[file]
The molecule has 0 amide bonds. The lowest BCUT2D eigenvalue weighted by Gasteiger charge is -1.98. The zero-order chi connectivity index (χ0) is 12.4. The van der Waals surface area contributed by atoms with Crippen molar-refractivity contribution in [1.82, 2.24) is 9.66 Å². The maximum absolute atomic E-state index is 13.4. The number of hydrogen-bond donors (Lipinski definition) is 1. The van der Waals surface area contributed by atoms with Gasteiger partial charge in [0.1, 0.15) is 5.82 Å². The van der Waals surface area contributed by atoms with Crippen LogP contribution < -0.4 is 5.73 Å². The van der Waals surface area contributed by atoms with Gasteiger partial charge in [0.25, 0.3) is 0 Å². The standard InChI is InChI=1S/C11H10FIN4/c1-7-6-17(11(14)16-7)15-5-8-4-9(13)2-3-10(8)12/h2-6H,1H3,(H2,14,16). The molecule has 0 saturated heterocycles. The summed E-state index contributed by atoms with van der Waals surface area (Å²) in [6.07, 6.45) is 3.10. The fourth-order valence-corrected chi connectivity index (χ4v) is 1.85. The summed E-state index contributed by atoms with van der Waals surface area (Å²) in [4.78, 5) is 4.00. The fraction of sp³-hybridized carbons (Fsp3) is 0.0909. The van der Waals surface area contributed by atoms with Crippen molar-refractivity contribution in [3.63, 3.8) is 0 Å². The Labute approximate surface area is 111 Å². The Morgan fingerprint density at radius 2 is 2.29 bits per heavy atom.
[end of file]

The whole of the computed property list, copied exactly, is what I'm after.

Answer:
The molecule has 0 amide bonds. The lowest BCUT2D eigenvalue weighted by Gasteiger charge is -1.98. The zero-order chi connectivity index (χ0) is 12.4. The van der Waals surface area contributed by atoms with Crippen molar-refractivity contribution in [1.82, 2.24) is 9.66 Å². The maximum absolute atomic E-state index is 13.4. The number of hydrogen-bond donors (Lipinski definition) is 1. The van der Waals surface area contributed by atoms with Gasteiger partial charge in [0.1, 0.15) is 5.82 Å². The van der Waals surface area contributed by atoms with Crippen LogP contribution < -0.4 is 5.73 Å². The van der Waals surface area contributed by atoms with Gasteiger partial charge in [0.25, 0.3) is 0 Å². The standard InChI is InChI=1S/C11H10FIN4/c1-7-6-17(11(14)16-7)15-5-8-4-9(13)2-3-10(8)12/h2-6H,1H3,(H2,14,16). The molecule has 0 saturated heterocycles. The summed E-state index contributed by atoms with van der Waals surface area (Å²) in [6.07, 6.45) is 3.10. The fourth-order valence-corrected chi connectivity index (χ4v) is 1.85. The summed E-state index contributed by atoms with van der Waals surface area (Å²) in [4.78, 5) is 4.00. The fraction of sp³-hybridized carbons (Fsp3) is 0.0909. The van der Waals surface area contributed by atoms with Crippen molar-refractivity contribution in [3.63, 3.8) is 0 Å². The Labute approximate surface area is 111 Å². The Morgan fingerprint density at radius 2 is 2.29 bits per heavy atom.